Live-streaming his workouts for free every day, Wicks kept spirits and heart rates up with his own brand of enthusiasm, which saw him dress up as cartoon characters and get as breathless as the people working out with him. Reaching more than 80 million views and counting, his second video in lockdown broke records by attracting more than one million viewers who got off the couch and joined in.

6. Taylor Swift released two lockdown albums

FILE - Singer-actress Taylor Swift attends the world premiere of "Cats" in New York on Dec. 16, 2019. A concert film featuring Taylor Swift performing songs from her new album is coming to Disney+. The singer announced Tuesday that “folklore: the long pond studio sessions” will premiere on the streaming platform on Wednesday.  (Photo by Evan Agostini/Invision/AP, File)

It may have been a quiet year when it came to festivals and live concerts, but popular singer-songwriter Taylor Swift, 31, delivered not one, but two albums for her fans.

On July 24, the singer released her eighth studio album, Folklore, calling it "an entire, brand new album of songs I've poured all of my whims, dreams, fears, and musings into." The record went on to be nominated for Album of the Year and Pop Vocal Album of the Year at the Grammys. She then followed up with another surprise album, Evermore, on December 11, sharing the music video for the track, Willow.

7. Museums opened to all

Although due to social distancing, museums were off-limits during quarantine, one good thing still came of it: they all went online. Throwing open their doors to a whole new audience who might not otherwise have been able to visit them, museums across the world offered virtual tours as well as insights into their collections.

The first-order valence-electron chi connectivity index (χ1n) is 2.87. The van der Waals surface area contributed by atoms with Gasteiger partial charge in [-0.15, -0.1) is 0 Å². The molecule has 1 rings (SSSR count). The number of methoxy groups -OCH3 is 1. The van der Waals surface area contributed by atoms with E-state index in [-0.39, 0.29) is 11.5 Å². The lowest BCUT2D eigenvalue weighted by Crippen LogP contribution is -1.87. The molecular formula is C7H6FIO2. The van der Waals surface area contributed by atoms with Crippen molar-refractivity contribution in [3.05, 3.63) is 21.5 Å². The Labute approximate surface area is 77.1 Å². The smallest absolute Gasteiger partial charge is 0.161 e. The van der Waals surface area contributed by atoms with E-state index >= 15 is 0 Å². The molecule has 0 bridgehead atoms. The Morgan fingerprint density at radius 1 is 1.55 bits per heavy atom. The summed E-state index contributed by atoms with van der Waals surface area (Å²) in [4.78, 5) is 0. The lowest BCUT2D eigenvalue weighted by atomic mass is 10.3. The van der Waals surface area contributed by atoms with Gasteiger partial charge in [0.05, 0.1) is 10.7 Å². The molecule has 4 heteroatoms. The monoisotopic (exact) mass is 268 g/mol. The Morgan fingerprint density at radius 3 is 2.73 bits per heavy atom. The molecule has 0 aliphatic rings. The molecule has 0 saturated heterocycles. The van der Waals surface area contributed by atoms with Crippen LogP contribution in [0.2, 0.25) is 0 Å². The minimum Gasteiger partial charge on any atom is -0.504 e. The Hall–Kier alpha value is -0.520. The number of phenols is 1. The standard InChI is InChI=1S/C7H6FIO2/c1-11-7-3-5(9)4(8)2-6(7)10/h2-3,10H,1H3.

Among the museums which embraced the new normal were the British Museum in London, which hosted virtual visitors to tour the Great Court, see the Rosetta Stone and Egyptian mummies; New York’s Guggenheim, where the vast collection of art was on display; the National Museum of Modern and Contemporary Art in Seoul, in which the virtual tour covered six floors of contemporary art from Korea and the world; and Berlin’s Pergamon Museum, which houses ancient artefacts including the Ishtar Gate of Babylon and the Pergamon Altar.

8. ‘Parasite’ made Oscars history

Director Bong Joon Ho wins the Oscar for Best International Feature Film for "Parasite" of South Korea at the 92nd Academy Awards in Hollywood, Los Angeles, California, U.S., February 9, 2020. REUTERS/Mario Anzuoni

Scooping four awards in total at the 2020 Oscars, South Korean film Parasite did what no other subtitled film in the Academy's 92-year history has ever done, and won Best Picture. Director Bong Joon-ho also took home the Oscars for Best Director and Best Original Screenplay, along with Best International Feature Film. Accepting the latter award Joon-ho said: "Once you overcome the one-inch-tall barrier of subtitles, you will be introduced to so many more amazing films."

9. Healthcare workers got the appreciation they deserved

Medical workers, hospital staff and emergency services were truly the heroes of the year, working selflessly on the front lines as the entire world battled Covid-19. And people across the globe made sure these essential workers knew their efforts were appreciated.

Videos of residents clapping and cheering on balconies, outside front doors and in their homes flooded social media this year, whether in the US, UK, UAE or beyond. In the UK in particular, residents also pinned pictures of rainbows to their windows, signifying their thanks to the NHS.

10. Love still prevailed

FILE PHOTO: Bride Pelsin Akkoyun and groom Nizamettin Bingol, wearing protective face masks, walk following their civil wedding ceremony, amid the spread of the coronavirus disease (COVID-19), in Diyarbakir, Turkey, July 2, 2020. Turkey reopened its wedding halls in one of the final steps of reopening from the shutdown due to the coronavirus disease (COVID-19). REUTERS/Sertac Kayar/File Photo

Big bashes were off the cards for most of the year, with restrictions curtailing large weddings for many around the world. However, as smaller celebrations began to be allowed, couples across the globe grabbed their nearest and dearest – or even just eloped – for intimate weddings filled with what got most of us through this year: love and hope.

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Read more:

Glossary of 2020: the 36 new words and phrases that defined the year

Beyond the Headlines: Stories from 2020 of Covid-19 and beyond

80 stars we lost in 2020: From Sean Connery and Naya Rivera to Diego Maradona and Chadwick Boseman